by Maria Koropecky, Ammolite Wellness Coach
I’ve got travel on my mind! I’m heading to Spain in September to walk the Camino and I thought it would be nice to write a blog post on how to minimize jet lag.
The formal name for Jet lag is “desynchronosis” which is a fancy way of saying, “out of sync” which makes sense. It’s also called “flight fatigue.”
Wherever you travel, don’t let jet lag keep you grounded!
Jet Lag is not fun. Thank goodness it’s only temporary! This sleep disorder happens when our body’s natural circadian rhythms aren’t matching up with the local time and the delay can feel quite debilitating.
Symptoms of Jet Lag include:
- digestive disorders such as constipation, diarrhea, and nausea
- disorientation, confusion, and inability to concentrate
- dizziness and grogginess
- general malaise
- mild depression
- insomnia, disrupted sleep, and irregular sleep patterns
Depending on whether you’re heading West or East and the time of day you’re travelling, it takes about one day for each time zone you’ve crossed to realign your body clock to your new (or regular) time zone.
Although some jet lag is unavoidable while traveling great distances by airplane, it’s still possible to keep disruption to a minimum and get the circadian rhythms humming again sooner rather than later.
9 Tips to Minimize Jet Lag
#1 Stay Hydrated
Cabin air can be very dehydrating and being dehydrated is already uncomfortable. Symptoms from dehydration overlap with symptoms of jet lag and you don’t want to amplify your jet lag by starting off as weak and dehydrated.
So, even if you don’t feel thirsty, drink at least one glass of water for every hour you’re in the air. Also, avoid drinking too much caffeine or alcohol during your flight.
#2 Use Ginger
Ginger is good for nausea and headaches so if you can, bring some ginger essential oil with you (perhaps in a pump spray bottle), or drink ginger ale or ginger tea, or eat some Sushi with pickled ginger before your flight at the airport.
#3 Consider Melatonin
To ease your transition to the new time zone and to reset your body clock, consider taking melatonin, either as a nonprescription drug or from a food source like cherries.
#4 Try Reflexology
Speaking of melatonin, you can also use Reflexology to stimulate the production of this sleep-regulating hormone by applying pressure to the Pineal gland points on your hands, feet, or ears.
To work this reflexology point on the feet, use your index finger and press in and down on the outside edge (or medial side) of your big toe, just above the midway bump at the base of the nail.
#5 Get some pre-flight Wellness Coaching
If you’re feeling anxious about flying and are a nervous traveller, book a session with a wellness coach like me before your trip. A coach can be very calming and reassuring.
On top of that, voicing your concerns and imagining a smooth flight without any complications, including jet lag, ahead of time, will also work wonders.
#6 Wear Gemstone Jewellery
Travellers have been carrying healing crystals for their protective and healing properties on their journeys for thousands of years. Wearing gemstone and crystal jewellery is an excellent and easy way to ensure a safe and pleasant voyage. Crystal jewellery also looks nice and makes a great conversation starter.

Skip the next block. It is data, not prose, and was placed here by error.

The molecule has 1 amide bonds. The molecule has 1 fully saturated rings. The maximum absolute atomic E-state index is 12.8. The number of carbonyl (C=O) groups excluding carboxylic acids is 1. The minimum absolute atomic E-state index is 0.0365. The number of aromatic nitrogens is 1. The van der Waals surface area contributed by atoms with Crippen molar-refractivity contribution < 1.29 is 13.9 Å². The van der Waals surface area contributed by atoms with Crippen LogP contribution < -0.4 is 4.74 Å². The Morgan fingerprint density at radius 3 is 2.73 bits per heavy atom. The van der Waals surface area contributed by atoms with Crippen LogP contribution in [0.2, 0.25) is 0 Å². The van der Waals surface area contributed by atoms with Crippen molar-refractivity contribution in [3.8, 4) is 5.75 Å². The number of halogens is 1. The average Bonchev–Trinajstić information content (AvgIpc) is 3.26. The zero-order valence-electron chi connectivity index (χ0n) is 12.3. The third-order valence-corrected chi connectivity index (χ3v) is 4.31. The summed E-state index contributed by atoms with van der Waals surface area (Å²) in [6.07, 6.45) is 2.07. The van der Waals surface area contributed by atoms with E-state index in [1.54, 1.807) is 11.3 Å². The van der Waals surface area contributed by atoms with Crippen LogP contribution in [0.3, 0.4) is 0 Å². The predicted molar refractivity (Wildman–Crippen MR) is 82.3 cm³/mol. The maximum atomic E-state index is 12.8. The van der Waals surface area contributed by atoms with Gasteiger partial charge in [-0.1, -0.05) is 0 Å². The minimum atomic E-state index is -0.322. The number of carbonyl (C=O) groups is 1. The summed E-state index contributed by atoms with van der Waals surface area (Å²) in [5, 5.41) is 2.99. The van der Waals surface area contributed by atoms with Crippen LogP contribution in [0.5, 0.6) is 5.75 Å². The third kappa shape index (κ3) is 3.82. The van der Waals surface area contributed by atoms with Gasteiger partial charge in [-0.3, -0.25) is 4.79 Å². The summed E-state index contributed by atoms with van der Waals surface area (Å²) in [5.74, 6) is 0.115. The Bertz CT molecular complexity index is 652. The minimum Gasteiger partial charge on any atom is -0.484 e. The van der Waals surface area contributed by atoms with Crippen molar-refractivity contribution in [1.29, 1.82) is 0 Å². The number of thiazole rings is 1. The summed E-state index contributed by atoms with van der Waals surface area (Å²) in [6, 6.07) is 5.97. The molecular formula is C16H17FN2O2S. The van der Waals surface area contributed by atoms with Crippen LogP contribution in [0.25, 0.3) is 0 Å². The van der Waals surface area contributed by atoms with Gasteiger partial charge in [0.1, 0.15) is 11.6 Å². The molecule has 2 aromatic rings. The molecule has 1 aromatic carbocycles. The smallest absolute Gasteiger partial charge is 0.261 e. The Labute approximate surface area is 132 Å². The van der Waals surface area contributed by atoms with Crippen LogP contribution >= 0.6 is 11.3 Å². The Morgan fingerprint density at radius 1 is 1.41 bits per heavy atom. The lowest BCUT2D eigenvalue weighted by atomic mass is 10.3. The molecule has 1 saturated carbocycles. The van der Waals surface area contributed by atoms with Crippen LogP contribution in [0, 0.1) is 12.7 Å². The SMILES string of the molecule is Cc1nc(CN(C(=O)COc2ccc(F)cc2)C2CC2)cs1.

- I recommend Turquoise to safeguard your possessions and to facilitate communication
- Yellow Jasper to calm nausea or motion sickness
- Silvery-black Hematite to help get rid of let lag.
- Of course, there’s also the perfectly-named Jet stone which offers protection, helps clear negativity, and brings good luck.
#7 Get Up & Stretch
Every few hours, take about 15 minutes to stretch your muscles from head to toe. Roll your neck, shoulders, wrists, and ankles and twist at your waist from side to side. All the better if you practice yoga.
You can stretch while seated of course, but it’s even better when you get up midflight and walk up and down the aisle a few times to get your circulation going and stretch while standing up.
#8 Go Outside When You Can
Once you arrive, spend time outside in nature and then you’ll receive natural cues from the environment that will help your body reset itself to your new surroundings.
Also, if you happen to catch some rays, you’ll also get some Vitamin D which will help boost your immunity.
#9 Get a Massage
I recommend getting a massage to minimize the amount of time it takes to recover from jet lag. Nowadays, you can get a chair massage at the airport or you can book a more extravagant massage at a spa at your destination. Either way, a massage will help you release tension and sleep better at night.
I hope these 9 tips will help you reduce and even avoid jet lag on your next trip. And if you have any tips to share, feel free to add your comments about minimizing jet lag below. Thanks!
About the Author
Maria Koropecky is a Wellness Coach and Blogger who specializes in self-care. Maria is currently accepting new wellness coaching clients. If you’d like spiritual guidance on this topic, please make an appointment for a Crystal Mapping session with Maria today!